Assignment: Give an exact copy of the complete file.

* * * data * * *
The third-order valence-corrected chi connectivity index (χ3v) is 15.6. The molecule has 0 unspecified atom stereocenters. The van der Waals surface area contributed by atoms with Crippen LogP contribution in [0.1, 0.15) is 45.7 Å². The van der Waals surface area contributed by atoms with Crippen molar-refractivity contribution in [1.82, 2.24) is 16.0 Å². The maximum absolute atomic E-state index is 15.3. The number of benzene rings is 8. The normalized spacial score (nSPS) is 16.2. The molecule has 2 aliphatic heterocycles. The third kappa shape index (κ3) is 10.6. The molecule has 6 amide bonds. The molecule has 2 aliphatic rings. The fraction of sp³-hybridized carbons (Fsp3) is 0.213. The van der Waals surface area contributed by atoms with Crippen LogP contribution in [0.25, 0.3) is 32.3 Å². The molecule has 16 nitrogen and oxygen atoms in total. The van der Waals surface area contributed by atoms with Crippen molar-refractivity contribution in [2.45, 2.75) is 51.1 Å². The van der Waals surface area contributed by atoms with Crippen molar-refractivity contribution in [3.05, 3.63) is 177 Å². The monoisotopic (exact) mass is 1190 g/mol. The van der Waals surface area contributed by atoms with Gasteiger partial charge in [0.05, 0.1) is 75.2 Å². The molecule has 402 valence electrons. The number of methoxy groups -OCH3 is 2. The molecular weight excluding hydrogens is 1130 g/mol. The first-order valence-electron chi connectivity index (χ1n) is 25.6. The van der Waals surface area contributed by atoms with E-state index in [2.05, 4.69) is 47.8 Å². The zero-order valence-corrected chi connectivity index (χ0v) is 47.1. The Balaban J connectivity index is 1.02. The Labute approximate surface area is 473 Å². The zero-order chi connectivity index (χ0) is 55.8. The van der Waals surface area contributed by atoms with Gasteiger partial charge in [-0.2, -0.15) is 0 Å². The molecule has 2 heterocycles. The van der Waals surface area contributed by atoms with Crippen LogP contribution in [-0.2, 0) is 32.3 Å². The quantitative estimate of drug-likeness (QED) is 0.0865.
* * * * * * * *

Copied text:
The third-order valence-corrected chi connectivity index (χ3v) is 15.6. The molecule has 0 unspecified atom stereocenters. The van der Waals surface area contributed by atoms with Crippen LogP contribution in [0.1, 0.15) is 45.7 Å². The van der Waals surface area contributed by atoms with Crippen molar-refractivity contribution in [1.82, 2.24) is 16.0 Å². The maximum absolute atomic E-state index is 15.3. The number of benzene rings is 8. The normalized spacial score (nSPS) is 16.2. The molecule has 2 aliphatic heterocycles. The third kappa shape index (κ3) is 10.6. The molecule has 6 amide bonds. The molecule has 2 aliphatic rings. The fraction of sp³-hybridized carbons (Fsp3) is 0.213. The van der Waals surface area contributed by atoms with Crippen LogP contribution in [0.25, 0.3) is 32.3 Å². The molecule has 16 nitrogen and oxygen atoms in total. The van der Waals surface area contributed by atoms with Crippen molar-refractivity contribution in [2.45, 2.75) is 51.1 Å². The van der Waals surface area contributed by atoms with Crippen molar-refractivity contribution in [3.05, 3.63) is 177 Å². The monoisotopic (exact) mass is 1190 g/mol. The van der Waals surface area contributed by atoms with Gasteiger partial charge in [0.05, 0.1) is 75.2 Å². The molecule has 402 valence electrons. The number of methoxy groups -OCH3 is 2. The molecular weight excluding hydrogens is 1130 g/mol. The first-order valence-electron chi connectivity index (χ1n) is 25.6. The van der Waals surface area contributed by atoms with E-state index in [2.05, 4.69) is 47.8 Å². The zero-order valence-corrected chi connectivity index (χ0v) is 47.1. The Balaban J connectivity index is 1.02. The Labute approximate surface area is 473 Å². The zero-order chi connectivity index (χ0) is 55.8. The van der Waals surface area contributed by atoms with Gasteiger partial charge in [-0.2, -0.15) is 0 Å². The molecule has 2 heterocycles. The van der Waals surface area contributed by atoms with Crippen LogP contribution in [-0.2, 0) is 32.3 Å². The quantitative estimate of drug-likeness (QED) is 0.0865.